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New bridge debated


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THE GOVERNMENT has admitted that it could end the exclusive concession licence granted to Lusoponte for the eventual administration and exploitation of Lisbon’s projected new Chelas-Barreiro bridge across the River Tejo.

The new bridge would have to be built in order to link road and rail services to the New Lisbon International Airport (NAL) – see related articles on page 11.

The government has, according to various sources, decided to throw the management and exploitation of the bridge to competitive tendering which means that foreign and national companies will be invited to bid for the design, construction and running of the bridge.

The concession contract signed between the Portuguese state and Lusoponte has an exclusivity clause for the financial exploitation of any road crossing across the Tejo be it bridge or tunnel, from Vila Franca de Xira.

However, the government’s legal teams in conjunction with the Procurator-General of the Republic and Ministry of Public Works and RAVE (Rede Ferroviária de Alta Velocidade SA) – a government company set up for the planning and implementation of the TGV high speed rail link – are trying to find legal ways of ending the Lusoponte exclusivity clause in the agreement.

Legal battle

A government source told the business daily newspaper Diário Economico that “we will advance with an international public competitive bid for both the rail and road links across the Tejo to the airport, not only for its construction but also in its financial management.”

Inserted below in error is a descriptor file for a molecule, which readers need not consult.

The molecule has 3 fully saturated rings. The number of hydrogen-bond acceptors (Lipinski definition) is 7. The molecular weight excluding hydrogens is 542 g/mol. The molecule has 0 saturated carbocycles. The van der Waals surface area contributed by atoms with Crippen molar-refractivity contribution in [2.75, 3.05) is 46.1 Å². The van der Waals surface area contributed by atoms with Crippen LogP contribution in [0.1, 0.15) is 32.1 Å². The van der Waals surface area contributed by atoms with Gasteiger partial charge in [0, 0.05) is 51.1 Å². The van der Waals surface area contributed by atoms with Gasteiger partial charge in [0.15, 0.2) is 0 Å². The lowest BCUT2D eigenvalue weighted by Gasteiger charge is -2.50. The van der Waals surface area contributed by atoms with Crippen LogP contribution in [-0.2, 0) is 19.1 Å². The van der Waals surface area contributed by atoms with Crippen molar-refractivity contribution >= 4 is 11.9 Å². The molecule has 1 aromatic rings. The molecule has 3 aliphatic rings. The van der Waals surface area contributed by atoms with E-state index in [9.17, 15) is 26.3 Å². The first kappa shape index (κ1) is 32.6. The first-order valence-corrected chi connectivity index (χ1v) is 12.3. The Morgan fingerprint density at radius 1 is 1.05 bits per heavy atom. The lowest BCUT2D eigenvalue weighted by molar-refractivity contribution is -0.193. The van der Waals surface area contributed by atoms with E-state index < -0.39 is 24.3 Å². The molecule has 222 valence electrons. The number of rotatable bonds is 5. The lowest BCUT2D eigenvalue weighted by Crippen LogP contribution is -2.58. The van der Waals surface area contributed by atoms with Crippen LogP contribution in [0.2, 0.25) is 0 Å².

This would mean that the stretch of road would be subject to a system of tolls. The source also said that the government would have to put the contract out to competitive tendering in order not to break European Union competition laws.

Lusoponte, which has been managing both the Vasco da Gama and 25 Abril bridges for several years, has yet to comment on the government’s position but is said to have hired a team of lawyers to fight its case that the initial exclusivity agreement should stand.

The alternative to a legal battle is for the government to enter into direct negotiations with Lusoponte and pay compensation, which the Minister of Public Works, Mário Lino, mentioned at a luncheon sponsored by the British-Portuguese Chamber of Commerce on Monday.

The Lusoponte exclusivity clause was a condition established by the Portuguese state in order to attract the participation of companies and private consortia in international competitive tendering bids launched under the so-called BOT Regime (Build, Operate and Transfer) needed to construct the Vasco da Gama Bridge.

It was one of the first Public-Private Partnership construction projects in the country and solved the state’s lack of public money then to finance the massive 897 million euro project.

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